Friday, January 30, 2015

Manhattan 87, Siena 79: 5 Observations

Now 10-10 after second straight win, Emmy Andujar and Steve Masiello are starting to hit their stride in Manhattan's MAAC championship defense. (Photo courtesy of Manhattan College Athletics)

Our traditional handful of observations and nuggets of note following Manhattan's 87-79 win over Siena, which got the Jaspers to .500 for the first time this season:
  • The Manhattan transition defense was somewhat overlooked.
On a night where five Jaspers posted double-figure point totals, the style of play that has been Manhattan's calling card since Steve Masiello arrived in Riverdale should get equal star billing after forcing 22 turnovers against Siena. The total marked the sixth time this year in which the Jaspers prompted 20 or more miscues against their opposition, furthering the efforts of a transition defense ranked sixth in the nation.
  • Siena's frontcourt might be small in numbers, but big in hustle.
Once again playing without the services of Brett Bisping, who will be reevaluated on Sunday as he continues to recover from a dislocated toe that required surgery; not to mention the torn ACL suffered by Imoh Silas before the season started, the Saints got impressive contributions from sophomores Lavon Long and Javion Ogunyemi. Long posted a career-high 20 points to go with seven rebounds on a night where the Baltimore native displayed his range and versatility on the offensive end, while Ogunyemi posted a Rhamel Brown-esque eight points and 11 rebounds before fouling out with 9:29 remaining in regulation.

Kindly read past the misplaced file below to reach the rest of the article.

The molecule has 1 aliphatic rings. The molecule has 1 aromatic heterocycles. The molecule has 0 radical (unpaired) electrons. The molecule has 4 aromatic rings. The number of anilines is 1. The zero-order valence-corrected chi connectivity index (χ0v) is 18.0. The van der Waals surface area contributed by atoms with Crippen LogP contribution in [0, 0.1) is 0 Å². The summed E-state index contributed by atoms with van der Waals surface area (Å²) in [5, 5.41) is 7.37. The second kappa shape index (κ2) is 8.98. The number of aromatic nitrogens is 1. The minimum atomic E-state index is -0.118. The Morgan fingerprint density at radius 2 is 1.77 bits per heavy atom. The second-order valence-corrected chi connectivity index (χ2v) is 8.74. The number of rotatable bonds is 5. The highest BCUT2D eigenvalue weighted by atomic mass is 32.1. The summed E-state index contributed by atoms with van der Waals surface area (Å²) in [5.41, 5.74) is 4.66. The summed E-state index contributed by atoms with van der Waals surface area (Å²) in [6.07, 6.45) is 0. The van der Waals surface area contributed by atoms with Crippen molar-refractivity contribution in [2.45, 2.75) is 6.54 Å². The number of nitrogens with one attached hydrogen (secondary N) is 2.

• Rich Williams finally broke out.
Playing through what could be termed a sophomore slump, the Brooklyn guard came off the bench tonight, setting the tone early and often en route to 13 points, spearheading a 30-13 victory in the battle of the benches. Since moving back to a supporting role, Williams is averaging 10 points per game as a reserve, providing a similar spark to his performance last season as Manhattan won the MAAC championship. "A couple of weeks ago, I just made up my mind that I'd do anything to help the team," Williams said. "The all-league stuff really don't matter to me no more," he added when reminded that Masiello viewed his impact comparable to that of a first team all-MAAC honoree, "but I think now that I let it go, I'm starting to play well."
  • Timely three-point shooting and sharing the ball were the biggest keys to victory tonight.
Manhattan took advantage of a Siena team whose three-point defense entered tonight's game tied with Iona for the worst in the MAAC, torching the nets to the tune of a 9-for-15 effort from beyond the arc. In their last two games, the Jaspers are 20-for-39 from long range, good enough for a 51 percent clip. The hot shooting was bolstered by assists on 18 of Manhattan's 25 field goals, a 72 percent assist rate on an evening where the Jaspers shot a season high 54 percent (25-for-46) from the field.
  • Depth and balanced scoring.
In a nutshell, that tells you all you need to know about Manhattan's system, one that involves constant rotation of fresh bodies to methodically wear opponents down. "This year's team has great offensive firepower," Masiello emphatically proclaimed. "You have seven guys that could get you 20 (points) on any given night. That's the difference."

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